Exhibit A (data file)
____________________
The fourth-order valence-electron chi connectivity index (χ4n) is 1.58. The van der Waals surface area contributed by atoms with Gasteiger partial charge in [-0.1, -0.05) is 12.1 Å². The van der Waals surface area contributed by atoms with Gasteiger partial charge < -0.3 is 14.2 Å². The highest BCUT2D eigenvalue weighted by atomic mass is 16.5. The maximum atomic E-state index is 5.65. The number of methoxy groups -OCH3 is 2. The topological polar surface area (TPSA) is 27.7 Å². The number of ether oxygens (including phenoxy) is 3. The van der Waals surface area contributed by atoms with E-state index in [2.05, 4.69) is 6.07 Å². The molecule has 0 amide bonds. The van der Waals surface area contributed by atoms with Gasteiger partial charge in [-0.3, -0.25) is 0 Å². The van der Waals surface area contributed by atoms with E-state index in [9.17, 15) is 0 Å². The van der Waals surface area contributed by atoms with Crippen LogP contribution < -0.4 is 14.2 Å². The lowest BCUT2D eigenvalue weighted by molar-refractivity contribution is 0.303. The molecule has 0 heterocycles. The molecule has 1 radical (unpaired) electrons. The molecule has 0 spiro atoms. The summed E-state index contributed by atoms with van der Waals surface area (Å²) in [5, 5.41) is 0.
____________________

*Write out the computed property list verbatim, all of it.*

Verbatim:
The fourth-order valence-electron chi connectivity index (χ4n) is 1.58. The van der Waals surface area contributed by atoms with Gasteiger partial charge in [-0.1, -0.05) is 12.1 Å². The van der Waals surface area contributed by atoms with Gasteiger partial charge < -0.3 is 14.2 Å². The highest BCUT2D eigenvalue weighted by atomic mass is 16.5. The maximum atomic E-state index is 5.65. The number of methoxy groups -OCH3 is 2. The topological polar surface area (TPSA) is 27.7 Å². The number of ether oxygens (including phenoxy) is 3. The van der Waals surface area contributed by atoms with E-state index in [2.05, 4.69) is 6.07 Å². The molecule has 0 amide bonds. The van der Waals surface area contributed by atoms with Gasteiger partial charge in [-0.3, -0.25) is 0 Å². The van der Waals surface area contributed by atoms with E-state index in [9.17, 15) is 0 Å². The van der Waals surface area contributed by atoms with Crippen LogP contribution < -0.4 is 14.2 Å². The lowest BCUT2D eigenvalue weighted by molar-refractivity contribution is 0.303. The molecule has 0 heterocycles. The molecule has 1 radical (unpaired) electrons. The molecule has 0 spiro atoms. The summed E-state index contributed by atoms with van der Waals surface area (Å²) in [5, 5.41) is 0.